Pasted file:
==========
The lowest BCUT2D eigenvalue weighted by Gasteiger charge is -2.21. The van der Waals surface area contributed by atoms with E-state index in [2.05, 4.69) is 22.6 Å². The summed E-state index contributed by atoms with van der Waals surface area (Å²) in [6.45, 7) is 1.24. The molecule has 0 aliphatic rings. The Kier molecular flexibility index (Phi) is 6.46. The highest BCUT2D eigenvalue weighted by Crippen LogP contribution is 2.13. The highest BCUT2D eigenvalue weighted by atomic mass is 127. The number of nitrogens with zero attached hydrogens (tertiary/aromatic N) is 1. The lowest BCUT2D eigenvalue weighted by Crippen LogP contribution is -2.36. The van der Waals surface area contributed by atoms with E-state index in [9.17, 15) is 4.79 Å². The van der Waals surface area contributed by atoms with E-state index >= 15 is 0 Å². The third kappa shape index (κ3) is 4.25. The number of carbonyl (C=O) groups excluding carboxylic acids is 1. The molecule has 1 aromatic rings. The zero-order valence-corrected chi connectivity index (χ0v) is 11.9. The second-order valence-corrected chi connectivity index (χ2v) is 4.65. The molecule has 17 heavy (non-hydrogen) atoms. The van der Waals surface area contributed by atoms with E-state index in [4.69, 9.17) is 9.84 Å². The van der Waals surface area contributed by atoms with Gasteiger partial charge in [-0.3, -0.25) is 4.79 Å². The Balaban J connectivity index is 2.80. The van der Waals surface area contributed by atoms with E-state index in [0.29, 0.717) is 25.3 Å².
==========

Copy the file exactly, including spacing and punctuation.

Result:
The lowest BCUT2D eigenvalue weighted by Gasteiger charge is -2.21. The van der Waals surface area contributed by atoms with E-state index in [2.05, 4.69) is 22.6 Å². The summed E-state index contributed by atoms with van der Waals surface area (Å²) in [6.45, 7) is 1.24. The molecule has 0 aliphatic rings. The Kier molecular flexibility index (Phi) is 6.46. The highest BCUT2D eigenvalue weighted by Crippen LogP contribution is 2.13. The highest BCUT2D eigenvalue weighted by atomic mass is 127. The number of nitrogens with zero attached hydrogens (tertiary/aromatic N) is 1. The lowest BCUT2D eigenvalue weighted by Crippen LogP contribution is -2.36. The van der Waals surface area contributed by atoms with E-state index in [9.17, 15) is 4.79 Å². The van der Waals surface area contributed by atoms with E-state index >= 15 is 0 Å². The third kappa shape index (κ3) is 4.25. The number of carbonyl (C=O) groups excluding carboxylic acids is 1. The molecule has 1 aromatic rings. The zero-order valence-corrected chi connectivity index (χ0v) is 11.9. The second-order valence-corrected chi connectivity index (χ2v) is 4.65. The molecule has 17 heavy (non-hydrogen) atoms. The van der Waals surface area contributed by atoms with E-state index in [4.69, 9.17) is 9.84 Å². The van der Waals surface area contributed by atoms with Gasteiger partial charge in [-0.3, -0.25) is 4.79 Å². The Balaban J connectivity index is 2.80. The van der Waals surface area contributed by atoms with E-state index in [0.29, 0.717) is 25.3 Å².